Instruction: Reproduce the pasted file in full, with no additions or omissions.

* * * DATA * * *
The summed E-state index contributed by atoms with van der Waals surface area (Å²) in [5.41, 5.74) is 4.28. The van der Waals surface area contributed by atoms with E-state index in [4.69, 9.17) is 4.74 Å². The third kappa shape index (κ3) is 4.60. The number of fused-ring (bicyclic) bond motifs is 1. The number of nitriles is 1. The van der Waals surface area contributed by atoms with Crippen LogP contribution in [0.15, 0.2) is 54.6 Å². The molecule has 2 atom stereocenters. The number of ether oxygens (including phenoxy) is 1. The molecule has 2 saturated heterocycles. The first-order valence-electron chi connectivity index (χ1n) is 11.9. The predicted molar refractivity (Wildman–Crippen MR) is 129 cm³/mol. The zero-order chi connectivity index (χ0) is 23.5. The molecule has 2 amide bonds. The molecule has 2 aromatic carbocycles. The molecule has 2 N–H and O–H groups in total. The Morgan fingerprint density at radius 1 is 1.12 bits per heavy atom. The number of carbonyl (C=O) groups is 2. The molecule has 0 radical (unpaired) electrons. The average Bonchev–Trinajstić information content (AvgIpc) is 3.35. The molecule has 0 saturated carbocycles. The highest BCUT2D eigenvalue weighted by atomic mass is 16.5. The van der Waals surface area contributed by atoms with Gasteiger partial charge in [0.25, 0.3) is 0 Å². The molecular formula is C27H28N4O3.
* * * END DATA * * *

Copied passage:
The summed E-state index contributed by atoms with van der Waals surface area (Å²) in [5.41, 5.74) is 4.28. The van der Waals surface area contributed by atoms with E-state index in [4.69, 9.17) is 4.74 Å². The third kappa shape index (κ3) is 4.60. The number of fused-ring (bicyclic) bond motifs is 1. The number of nitriles is 1. The van der Waals surface area contributed by atoms with Crippen LogP contribution in [0.15, 0.2) is 54.6 Å². The molecule has 2 atom stereocenters. The number of ether oxygens (including phenoxy) is 1. The molecule has 2 saturated heterocycles. The first-order valence-electron chi connectivity index (χ1n) is 11.9. The predicted molar refractivity (Wildman–Crippen MR) is 129 cm³/mol. The zero-order chi connectivity index (χ0) is 23.5. The molecule has 2 amide bonds. The molecule has 2 aromatic carbocycles. The molecule has 2 N–H and O–H groups in total. The Morgan fingerprint density at radius 1 is 1.12 bits per heavy atom. The number of carbonyl (C=O) groups is 2. The molecule has 0 radical (unpaired) electrons. The average Bonchev–Trinajstić information content (AvgIpc) is 3.35. The molecule has 0 saturated carbocycles. The highest BCUT2D eigenvalue weighted by atomic mass is 16.5. The van der Waals surface area contributed by atoms with Gasteiger partial charge in [0.25, 0.3) is 0 Å². The molecular formula is C27H28N4O3.